Essay on Payscale and Competition That Effects Employees on Boarding

Published: 2021-08-02 03:13:09
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Onboarding helps recruits in organizations to settle and adjust to their new environments, gain skills and knowledge and increase productivity (Cameron 2012). Onboarding in a food processing organization is affected by salary remunerations and the level of competition. A food processing organization attracts many employees with different levels of training and experience hence variance in payments and work capabilities (Bradt $ Vonnegut 2009).

Human resource management models of service process and system enhancements directly affect employees Onboarding through the salary they receive and the level of competition. Human resource management has to ensure that all stakeholders; be it employees, customers or even investors get value for their money when receiving the services (Ehnert 2009). The process model of HRM helps in the planning of human resource. It supports in the recruitment of the works, selection through various mechanisms such as interviews or tests, hiring, orientation, induction, evaluations, promotions, and firing of employees if need be (Wilczek 2008). HRM has evolved and gained a technological base thus the systems enhancements model helps to address the issue of planning and designs as well as emerging trends in Human resource management (Trompenaars & Coeberg 2014).

Onboarding, for a food processing company, applies the three models, and they affect pay scale and competition (Durai 2010). The process model helps in the process of hiring, and this brings about completion among candidates with the same level of education, training, and experience. The pay scale will also differ depending on the above factors (Sims 2007). The service model ensures that the personnel brought on board will provide services to customer satisfaction, increase productivity thus increasing the shareholder's net worth as well as compliment the services of other employees (Sims 2007). A food processing Organization has to keep up with trends such as changing consumer wants, effects of their products on the environment, as well as employees, want, thus the systems enhancements (Trompenaars & Coebergh 2014).

To better onboarding and lessen the risk of the pay scale variance and competition, the organization needs to develop and accurately manage the onboarding process and systems, enhance the methodology for sharing knowledge and bring newly hired personnel up to speed so that they can all be on the same level (Wilczek 2008). Also, the food processing company should introduce its new hires to people, processes involved in food processing and any other concepts in a systematic way without overwhelming them ( Reib 2012).

Leadership in the HRM department brings the workers together and rally them to a common cause with the aim of increasing productivity. For change management to be effective, the HRM department needs to hire employees who are motivated, take active roles in the change process and embrace it positively (Reib 2012). The HRM department needs to play a consultative role before embarking on any change process or decision making especially those affecting employees. It ensures that their views will be into the decisions made (Cameron 2012).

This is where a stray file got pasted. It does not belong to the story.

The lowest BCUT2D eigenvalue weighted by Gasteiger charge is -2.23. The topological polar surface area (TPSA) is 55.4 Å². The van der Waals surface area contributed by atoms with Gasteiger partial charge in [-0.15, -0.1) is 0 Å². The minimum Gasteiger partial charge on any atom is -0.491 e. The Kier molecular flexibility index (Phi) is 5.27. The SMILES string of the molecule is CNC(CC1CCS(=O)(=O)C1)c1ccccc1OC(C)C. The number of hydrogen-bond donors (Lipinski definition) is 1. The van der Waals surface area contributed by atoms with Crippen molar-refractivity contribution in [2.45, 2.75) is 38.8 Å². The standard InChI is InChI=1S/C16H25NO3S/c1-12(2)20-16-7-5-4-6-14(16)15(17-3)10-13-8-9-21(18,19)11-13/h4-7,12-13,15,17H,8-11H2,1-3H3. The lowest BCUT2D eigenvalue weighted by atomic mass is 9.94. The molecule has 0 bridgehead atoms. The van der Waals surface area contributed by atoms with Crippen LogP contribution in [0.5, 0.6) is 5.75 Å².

Onboarding theory states that onboarding comes to an end when the hire becomes an expert in their skills. Once this happens, the HRM manager should apply the compensation benefits foundation to reward the employees. Performance management foundation will also help in giving employee's feedback and reporting on their performance hence providing a basis for promotion, demotion or firing (O'Connell 2006).

References

Bradt, G. B., & Vonnegut, M. (2009). Onboarding: How to get your new employees up to speed in half the time. Hoboken, N.J: Wiley.

Bondarouk, T., Ruel, H., & Looise, J. C. (2011). Electronic HRM in theory and practice. Bingley: Emerald Group Pub.

Cameron, E., & Green, M. (2012). Making sense of change management: A complete guide to the models, tools, and techniques of organizational change. London: Kogan Page.

Durai, P. (2010). Human resource management. Chennai: Pearson.

Ehnert, I. (2009). Sustainable human resource management: A conceptual and exploratory analysis from a paradox perspective. Heidelberg: Physica-Verlag.

O'Connell, M. A., & Medical Group Management Association. (2006). Human resource management. Englewood, CO: Medical Group Management Association.

Reiss, M. (2012). Change management: A balanced and blended approach. Norderstedt: Books on Demand.

Sims, R. R. (2007). Human resource management: Contemporary issues, challenges, and opportunities. Charlotte, N.C.: IAP-Information Age Pub.

Trompenaars, F., & Coebergh, P. H. (2014). 100+ Management Models: How to understand and apply the world's most powerful business tools. Oxford: Infinite Ideas.

Wilczek, T. (2008). The "Classical Model" for practicing Human Resource Management: ... or is there a need for an integrated approach including specialized human resource strategies? Munchen: GRIN Verlag.

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